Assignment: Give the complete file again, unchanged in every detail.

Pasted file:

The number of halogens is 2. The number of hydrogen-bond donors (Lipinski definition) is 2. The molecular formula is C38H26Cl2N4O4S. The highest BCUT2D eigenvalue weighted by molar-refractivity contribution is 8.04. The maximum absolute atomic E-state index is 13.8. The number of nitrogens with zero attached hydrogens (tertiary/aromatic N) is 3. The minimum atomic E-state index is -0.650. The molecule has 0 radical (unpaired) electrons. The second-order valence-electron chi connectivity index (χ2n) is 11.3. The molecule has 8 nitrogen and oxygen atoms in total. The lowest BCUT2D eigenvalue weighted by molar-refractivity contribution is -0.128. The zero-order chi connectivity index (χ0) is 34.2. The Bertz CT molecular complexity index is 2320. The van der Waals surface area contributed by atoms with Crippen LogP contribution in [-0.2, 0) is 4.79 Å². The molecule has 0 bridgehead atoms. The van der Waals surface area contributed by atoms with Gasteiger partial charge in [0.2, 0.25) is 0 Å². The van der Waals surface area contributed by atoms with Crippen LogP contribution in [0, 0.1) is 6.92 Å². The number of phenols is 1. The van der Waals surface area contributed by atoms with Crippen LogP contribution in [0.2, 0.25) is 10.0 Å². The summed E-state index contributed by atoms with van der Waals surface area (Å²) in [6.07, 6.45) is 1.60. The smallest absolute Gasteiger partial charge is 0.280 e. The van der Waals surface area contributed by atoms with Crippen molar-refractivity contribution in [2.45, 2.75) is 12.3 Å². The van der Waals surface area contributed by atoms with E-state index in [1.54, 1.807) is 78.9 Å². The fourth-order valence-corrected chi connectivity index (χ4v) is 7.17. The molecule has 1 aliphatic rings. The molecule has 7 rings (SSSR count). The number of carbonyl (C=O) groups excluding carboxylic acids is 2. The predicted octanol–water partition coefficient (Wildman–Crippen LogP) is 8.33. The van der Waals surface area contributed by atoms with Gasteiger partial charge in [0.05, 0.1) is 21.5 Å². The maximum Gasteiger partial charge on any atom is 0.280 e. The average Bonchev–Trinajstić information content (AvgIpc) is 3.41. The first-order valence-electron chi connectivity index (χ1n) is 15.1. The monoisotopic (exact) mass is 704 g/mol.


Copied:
The number of halogens is 2. The number of hydrogen-bond donors (Lipinski definition) is 2. The molecular formula is C38H26Cl2N4O4S. The highest BCUT2D eigenvalue weighted by molar-refractivity contribution is 8.04. The maximum absolute atomic E-state index is 13.8. The number of nitrogens with zero attached hydrogens (tertiary/aromatic N) is 3. The minimum atomic E-state index is -0.650. The molecule has 0 radical (unpaired) electrons. The second-order valence-electron chi connectivity index (χ2n) is 11.3. The molecule has 8 nitrogen and oxygen atoms in total. The lowest BCUT2D eigenvalue weighted by molar-refractivity contribution is -0.128. The zero-order chi connectivity index (χ0) is 34.2. The Bertz CT molecular complexity index is 2320. The van der Waals surface area contributed by atoms with Crippen LogP contribution in [-0.2, 0) is 4.79 Å². The molecule has 0 bridgehead atoms. The van der Waals surface area contributed by atoms with Gasteiger partial charge in [0.2, 0.25) is 0 Å². The van der Waals surface area contributed by atoms with Crippen LogP contribution in [0, 0.1) is 6.92 Å². The number of phenols is 1. The van der Waals surface area contributed by atoms with Crippen LogP contribution in [0.2, 0.25) is 10.0 Å². The summed E-state index contributed by atoms with van der Waals surface area (Å²) in [6.07, 6.45) is 1.60. The smallest absolute Gasteiger partial charge is 0.280 e. The van der Waals surface area contributed by atoms with Crippen molar-refractivity contribution in [2.45, 2.75) is 12.3 Å². The van der Waals surface area contributed by atoms with E-state index in [1.54, 1.807) is 78.9 Å². The fourth-order valence-corrected chi connectivity index (χ4v) is 7.17. The molecule has 1 aliphatic rings. The molecule has 7 rings (SSSR count). The number of carbonyl (C=O) groups excluding carboxylic acids is 2. The predicted octanol–water partition coefficient (Wildman–Crippen LogP) is 8.33. The van der Waals surface area contributed by atoms with Gasteiger partial charge in [0.05, 0.1) is 21.5 Å². The maximum Gasteiger partial charge on any atom is 0.280 e. The average Bonchev–Trinajstić information content (AvgIpc) is 3.41. The first-order valence-electron chi connectivity index (χ1n) is 15.1. The monoisotopic (exact) mass is 704 g/mol.